Parsley, a member of the carrot family, is a lot more than a decorative green bit on the side of your restaurant platter. The Greeks and Romans knew parsley well as a seasoning and as a medicinal plant. In fact, it is one of the most nutritious of all herbs. An excellent source of vitamins A and C, it also contains niacin, riboflavin and calcium. Because it is rich in chlorophyll, parsley also makes an excellent breath freshener.

Both the French curly and Italian flat-leaved parsley types are ideal for garnishes and for flavoring soups, stews, salad dressings, and sauces, but the flat-leaved variety is said to have the best flavor. Parsleys are also useful as ornamental plants. Their feathery leaves make them attractive as annual border plants and as container plants. Parsley is a biennial, but is usually planted annually.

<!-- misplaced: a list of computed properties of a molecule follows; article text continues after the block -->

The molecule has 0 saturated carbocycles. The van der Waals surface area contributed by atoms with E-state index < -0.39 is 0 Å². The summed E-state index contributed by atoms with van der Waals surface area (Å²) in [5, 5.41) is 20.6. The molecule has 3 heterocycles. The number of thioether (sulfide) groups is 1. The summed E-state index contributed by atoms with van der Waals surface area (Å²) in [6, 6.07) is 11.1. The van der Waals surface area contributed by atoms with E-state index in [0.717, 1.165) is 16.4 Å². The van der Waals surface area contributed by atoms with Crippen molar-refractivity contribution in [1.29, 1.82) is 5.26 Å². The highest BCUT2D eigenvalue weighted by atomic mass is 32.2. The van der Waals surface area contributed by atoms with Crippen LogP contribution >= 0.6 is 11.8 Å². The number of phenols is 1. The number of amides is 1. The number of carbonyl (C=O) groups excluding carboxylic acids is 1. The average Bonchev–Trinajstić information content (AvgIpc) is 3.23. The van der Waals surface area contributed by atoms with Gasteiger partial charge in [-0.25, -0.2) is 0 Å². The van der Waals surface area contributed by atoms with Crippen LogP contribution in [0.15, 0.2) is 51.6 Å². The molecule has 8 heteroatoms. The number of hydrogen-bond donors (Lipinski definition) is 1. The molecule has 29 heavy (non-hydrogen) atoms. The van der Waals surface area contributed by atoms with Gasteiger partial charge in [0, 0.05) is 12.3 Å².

Size: A curly parsley plant typically grows 9 to 18 inches tall and spreads about 6 to 9 inches. The Italian type may grow to 3 feet tall.

Foliage: Parsley leaves are a clear dark green color. They form in groups of three at the ends of 6 to 8 inch long bare stems. Leaflets of common parsley have divided tips which curl. Those of Italian parsley are more deeply divided and feathery, resembling celery foliage.

Flowers: As biennials, parsley plants bear flowers in early summer of their second year. They are flat clusters composed of tiny, greenish yellow florets, and resemble Queen Anne’s lace. They are seldom seen because parsley is usually treated as an annual and plants are pulled up at the end of the first season. As with most herbs, leaves tend to be bitter if plants are allowed to flower. However, the parsley flower hosts many beneficial insects.

Using Parsley in the Yard

With its dense green, low growing feathery foliage, parsley serves best in the landscape as well as in the formal herb garden as a border plant for planted beds. It also makes a good container plant. Use it with colorful annuals in a windowbox or planter or combine it with other herbs for a mini herb garden.

Because they develop deep tap roots, it is best to transplant full-grown parsley plants into containers that are at least 12 inches deep.

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